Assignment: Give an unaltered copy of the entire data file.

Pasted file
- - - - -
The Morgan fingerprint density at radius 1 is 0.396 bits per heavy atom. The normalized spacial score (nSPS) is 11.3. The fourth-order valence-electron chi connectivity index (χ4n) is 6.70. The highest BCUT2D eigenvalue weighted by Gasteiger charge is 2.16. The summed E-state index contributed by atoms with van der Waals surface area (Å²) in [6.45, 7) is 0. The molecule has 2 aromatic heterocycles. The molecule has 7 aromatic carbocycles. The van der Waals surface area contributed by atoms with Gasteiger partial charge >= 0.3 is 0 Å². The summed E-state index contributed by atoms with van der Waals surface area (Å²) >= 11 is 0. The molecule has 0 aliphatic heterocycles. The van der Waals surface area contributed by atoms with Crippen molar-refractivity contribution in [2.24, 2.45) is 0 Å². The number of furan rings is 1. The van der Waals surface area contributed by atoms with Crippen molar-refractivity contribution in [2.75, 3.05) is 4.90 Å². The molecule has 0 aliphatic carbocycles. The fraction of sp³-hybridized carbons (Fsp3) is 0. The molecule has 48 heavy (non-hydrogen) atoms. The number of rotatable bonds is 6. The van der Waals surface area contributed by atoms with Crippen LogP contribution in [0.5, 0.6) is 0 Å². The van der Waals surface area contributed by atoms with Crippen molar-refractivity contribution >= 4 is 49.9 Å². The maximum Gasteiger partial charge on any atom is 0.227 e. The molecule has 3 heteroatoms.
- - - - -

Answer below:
The Morgan fingerprint density at radius 1 is 0.396 bits per heavy atom. The normalized spacial score (nSPS) is 11.3. The fourth-order valence-electron chi connectivity index (χ4n) is 6.70. The highest BCUT2D eigenvalue weighted by Gasteiger charge is 2.16. The summed E-state index contributed by atoms with van der Waals surface area (Å²) in [6.45, 7) is 0. The molecule has 2 aromatic heterocycles. The molecule has 7 aromatic carbocycles. The van der Waals surface area contributed by atoms with Gasteiger partial charge >= 0.3 is 0 Å². The summed E-state index contributed by atoms with van der Waals surface area (Å²) >= 11 is 0. The molecule has 0 aliphatic heterocycles. The van der Waals surface area contributed by atoms with Crippen molar-refractivity contribution in [2.24, 2.45) is 0 Å². The number of furan rings is 1. The van der Waals surface area contributed by atoms with Crippen molar-refractivity contribution in [2.75, 3.05) is 4.90 Å². The molecule has 0 aliphatic carbocycles. The fraction of sp³-hybridized carbons (Fsp3) is 0. The molecule has 48 heavy (non-hydrogen) atoms. The number of rotatable bonds is 6. The van der Waals surface area contributed by atoms with Crippen LogP contribution in [0.5, 0.6) is 0 Å². The van der Waals surface area contributed by atoms with Crippen molar-refractivity contribution >= 4 is 49.9 Å². The maximum Gasteiger partial charge on any atom is 0.227 e. The molecule has 3 heteroatoms.